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Explore the way Frost presents his thoughts and feelings in Out, Out-

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Introduction

Explore the way Frost presents his thoughts and feelings in ?Out, Out-? ?Out, Out-? was published in 1916. It is based on a true event, which occurred in April 1910. When Raymond Fitzgerald, the son of Frost?s friend, lost his hand to a buzz saw and bled so profusely that he died of heart failure. The title: ?Out, Out-? invites the reader to compare this poem to Macbeth?s soliloquy on learning of his wife?s death. This thirty-nine-line poem consists of one stanza, narrated in the past tense to recreate the details of this accident. The one use of ?I? in the poem, in line ten, stands out and emphasizes his wish that the accident never happened, outlining his admiration and close relationship with the boy. Frost creates a central image of a boy bleeding to death to encourage the reader to feel the same sympathy as he does towards the boy. He achieves this by using several physical images such as ?life from spilling? and ?But the hand was gone already?. ...read more.

Middle

Frost does this to emphasize that the meeting was inevitable as the saw is uncontrollable by ?leaping out of the boy?s hand.? Frost feels sympathy towards the boy because he emphasizes the innocence and youth of the boy. He achieves this by introducing a first person response to the situation: ?Call it a day, I wish they would have said/to please the boy by giving him the half hour/ that a boy counts so much when saved from work.? His tone depicts the strong emotion of regret and sympathy, because if they had ended work a half hour earlier then the boy may not have died. Frost also emphasizes the innocence and youth of the boy by calling him a ?boy?, a ?big boy? and a ?child.? The innocence is implied by showing that the youngster is doing ?a man?s work? in a dangerous environment instead of playing. Frost explores the idea of the brevity of human life. ...read more.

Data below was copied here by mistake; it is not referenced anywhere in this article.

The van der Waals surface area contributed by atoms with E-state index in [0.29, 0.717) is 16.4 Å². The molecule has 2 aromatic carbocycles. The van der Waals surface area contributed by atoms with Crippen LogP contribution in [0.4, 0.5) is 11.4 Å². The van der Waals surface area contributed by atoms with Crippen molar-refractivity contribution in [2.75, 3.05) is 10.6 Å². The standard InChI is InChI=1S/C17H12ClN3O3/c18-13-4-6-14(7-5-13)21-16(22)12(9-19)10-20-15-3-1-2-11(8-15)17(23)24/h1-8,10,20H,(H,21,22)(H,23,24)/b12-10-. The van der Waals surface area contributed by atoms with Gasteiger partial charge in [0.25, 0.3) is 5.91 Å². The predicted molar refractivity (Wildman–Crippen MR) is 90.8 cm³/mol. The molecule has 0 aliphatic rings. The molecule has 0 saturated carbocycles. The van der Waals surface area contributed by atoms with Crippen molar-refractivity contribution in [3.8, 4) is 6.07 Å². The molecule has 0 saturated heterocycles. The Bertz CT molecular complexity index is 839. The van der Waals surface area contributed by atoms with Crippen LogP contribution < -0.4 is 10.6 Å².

Conclusion

Frost outlines the lack of care from the boy?s family: ?big boy doing a man?s work, though a child at heart.? This image suggests the poet understands that it was unnatural to overwork the boy. Frost thinks the family over-used their son and deprived or robbed him of his childhood by also not ?giving him the half hour? of freedom he wanted. In ?Out,Out-? Frost alludes William Shakespeare?s tragedy Macbeth, where Macbeth is shocked to hear of his wife?s death and comments on the brevity of life and refers to how meaningless life is. Frost concentrates on the apparent youth of the boy with phrases such as ?though a child at heart.? He may have done this to emphasize how warfare can force innocent, young boys to leave their childhood, and ultimately be killed too young. The last line in this poem: ?Since they/ Were not the one dead, turned to their affairs? is detached and blunt, mirroring a nations ability to waste youth and to detach itself and continue killing despite the dead bodies Frost publishes this poem in 1915 to convey his disapproval of the disposable attitude towards life. ...read more.

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